Carnarvon Gorge visitor area
Make the visitor centre your first stop when you arrive at the gorge. Here you'll find answers to all your questions about visiting the gorge and learn about its landscape, plants, animals and cultural history.
Then relax with a picnic in the grassy day-use area, shaded by towering eucalypts and slender fan palms. Look for eastern grey kangaroos, lazing in the shade.
Use the visitor area as a base for your hike on the Main Gorge track or any of the side tracks. If you’re not quite ready to head into the gorge, stroll along the shady bank of Carnarvon Creek on the nearby Nature trail.
At a glance
Getting there and getting around
Carnarvon Gorge Visitor Area is in the Carnarvon Gorge section of Carnarvon National Park in central Queensland's Sandstone Wilderness, half way between Emerald and Roma.
- Carnarvon Gorge visitor area is 5.9km by unsealed road from the park entrance.
To reach Carnarvon Gorge from Roma, drive 90km north to Injune then a further 160km along the Carnarvon Highway to the Carnarvon Gorge turn-off. If you are travelling from Emerald, drive 65km south to Springsure then 70km east to Rolleston, and a further 61km along the Carnarvon Highway to the Carnarvon Gorge turn-off. From here, the 45km road to the park entrance is mostly sealed.
Park at the Carnarvon Gorge visitor area car park.
Fuel and supplies
- The nearest fuel and supplies is available from Rolleston (106km north) or Injune (111km south). LPG fuel is only available from Emerald (196km north-west) or Roma (201km south).
- The nearest vehicle and tyre repair facilities are at Injune and Rolleston.
Picnic tables in the Carnarvon Gorge visitor area are wheelchair accessible.
When to visit
Carnarvon Gorge visitor area is open 24 hours a day.
Check park alerts for the latest information on access, closures and conditions.
Climate and weather
The best time to visit Carnarvon National Park is between April and September. Temperatures in this region vary widely. Summer days can exceed 35°C. In winter, heavy frosts can be expected as temperatures sometimes fall below freezing. Rain mostly falls between December and March. However, storms can occur throughout the year. Many roads are unsealed and impassable after even a small amount of rain and flooding can occur suddenly.
Permits and fees
- If you are planning a school excursion or organising a group event such as a wedding, fun run or adventure training, you may need an organised event permit. Maximum group sizes and other conditions apply depending on location and activity type.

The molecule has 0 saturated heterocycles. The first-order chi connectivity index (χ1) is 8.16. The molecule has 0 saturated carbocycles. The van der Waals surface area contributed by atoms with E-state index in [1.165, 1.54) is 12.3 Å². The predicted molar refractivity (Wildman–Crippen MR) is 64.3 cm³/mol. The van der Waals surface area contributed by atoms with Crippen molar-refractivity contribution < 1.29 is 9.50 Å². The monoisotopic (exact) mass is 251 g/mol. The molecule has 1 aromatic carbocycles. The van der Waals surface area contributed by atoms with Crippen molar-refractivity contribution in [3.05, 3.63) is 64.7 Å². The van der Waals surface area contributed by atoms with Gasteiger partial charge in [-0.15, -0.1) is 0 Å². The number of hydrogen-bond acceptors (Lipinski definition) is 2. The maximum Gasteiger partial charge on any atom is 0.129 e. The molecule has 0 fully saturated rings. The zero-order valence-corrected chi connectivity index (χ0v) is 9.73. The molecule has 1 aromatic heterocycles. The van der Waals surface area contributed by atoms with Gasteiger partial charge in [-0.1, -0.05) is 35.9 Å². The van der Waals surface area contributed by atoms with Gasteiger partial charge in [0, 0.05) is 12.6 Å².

- Find further information to help you organise school visits to Carnarvon Gorge in the Carnarvon Gorge Teachers Guide .
Domestic animals are not allowed here.
Staying in touch
Mobile phone coverage
None. Check with your service provider for more information.
Connect to our free QldParks wi-fi at the information centre.
- Parks are natural environments and conditions can be unpredictable. You are responsible for your own safety and for looking after the park.
Read stay safe and visit with care for important general information about safety, caring for parks and essentials to bring when you visit Queensland’s national parks.
- Check park alerts for the latest information on access, closures and conditions.
- Open fires are not allowed.. Use a fuel stove or the gas barbecues provided.
- Drinking water is provided.
- Treat all water before use.
- There are no bins. Take your rubbish with you when you leave. Bring a sealable container for rubbish and take all recyclables and rubbish with you when you leave.
- Do not bury or leave rubbish. This includes cigarette butts, which do not decompose.
- Always take care near cliff edges—sandstone can crumble.
- Never walk alone, and stay on the tracks unless you are a very experienced and well-equipped bushwalker.
- Carry adequate fresh water when walking—at least 2L per person.
- Start longer walks at cooler times of the day to avoid heat exhaustion on hot days. Plan to complete your walk before dark.
- Read walk with care for tips on walking safely and walking lightly.
- Drive carefully at all times. Dirt roads may have gutters, washouts or loose edges (especially after heavy rain). Check local road conditions before visiting the park.
- If your vehicle breaks down while within the national park, stay with it—a vehicle is much easier to find than a person.
- Ensure you bring adequate supplies of water, food, fuel, vehicle spares and medical supplies. Roads may become impassable after rain, so ensure you take extra supplies.
- Tell friends or family where you are going and when you expect to return. If you change your plans inform them.
- Read 4WD with care for important information on 4WD safety and minimal impact driving.